The Senate will vote in Albany Monday on New York City Mayor Michael Bloomberg’s congestion pricing bill, as Assembly Democrats, in New York City, debate but don’t vote on the plan.
The plan would charge cars $8 and trucks $21 to enter Manhattan below 86th Street between 6 a.m. and 6 p.m. on weekdays. The fee aims to decrease traffic and air pollution in midtown Manhattan by encouraging commuters to take buses or subways.
The U.S. Department of Transportation plans to award grants to five of nine cities vying for federal anti-congestion funds. The deadline for applications is also Monday, meaning that New York will probably forego approximately $500 million in federal seed money, according to Albany’s Times Union (timesunion.com).
However, some have privately suggested Assembly Speaker Sheldon Silver, D-Manhattan, could bring back his members to vote on congestion pricing later in the week.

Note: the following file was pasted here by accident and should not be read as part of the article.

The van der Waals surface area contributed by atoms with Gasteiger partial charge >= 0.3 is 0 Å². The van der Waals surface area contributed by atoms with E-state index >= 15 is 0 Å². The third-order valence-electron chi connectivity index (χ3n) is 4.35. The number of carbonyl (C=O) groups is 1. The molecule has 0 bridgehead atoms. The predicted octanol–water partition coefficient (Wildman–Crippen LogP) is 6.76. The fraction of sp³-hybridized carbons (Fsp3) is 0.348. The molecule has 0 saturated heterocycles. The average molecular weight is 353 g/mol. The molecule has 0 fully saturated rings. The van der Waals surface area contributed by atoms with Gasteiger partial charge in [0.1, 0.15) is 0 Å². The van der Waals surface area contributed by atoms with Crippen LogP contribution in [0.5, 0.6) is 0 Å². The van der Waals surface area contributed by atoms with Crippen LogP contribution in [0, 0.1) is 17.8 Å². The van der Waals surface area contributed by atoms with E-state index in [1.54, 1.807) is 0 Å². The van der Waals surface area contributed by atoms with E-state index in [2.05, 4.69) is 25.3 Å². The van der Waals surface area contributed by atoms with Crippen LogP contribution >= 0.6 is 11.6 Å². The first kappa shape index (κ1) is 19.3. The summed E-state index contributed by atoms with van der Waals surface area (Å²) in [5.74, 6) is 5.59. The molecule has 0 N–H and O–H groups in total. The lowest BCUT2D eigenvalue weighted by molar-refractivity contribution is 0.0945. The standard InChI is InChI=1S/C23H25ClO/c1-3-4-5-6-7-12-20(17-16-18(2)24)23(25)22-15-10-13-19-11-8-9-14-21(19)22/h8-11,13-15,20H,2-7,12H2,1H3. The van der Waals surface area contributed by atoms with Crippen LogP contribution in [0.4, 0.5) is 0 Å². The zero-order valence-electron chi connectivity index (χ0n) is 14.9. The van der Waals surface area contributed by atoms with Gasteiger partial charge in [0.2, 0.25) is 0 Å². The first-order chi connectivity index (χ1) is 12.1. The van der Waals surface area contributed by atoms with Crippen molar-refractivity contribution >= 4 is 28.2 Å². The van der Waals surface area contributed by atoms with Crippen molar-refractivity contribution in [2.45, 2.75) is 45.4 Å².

Regardless of the Senate’s vote, no action will be taken without the Assembly, some of who are wary of the plan. Assembly Democratic steering committee head Jack McEneny, D-Albany, is one such critic, citing incomplete planning as a roadblock. “A lot of people like the concept but the devil is entirely in the details,” he said. McEneny said lawmakers have unanswered questions about the level of control the mayor would have over congestion pricing, and about how the money resulting from the fee would be spent.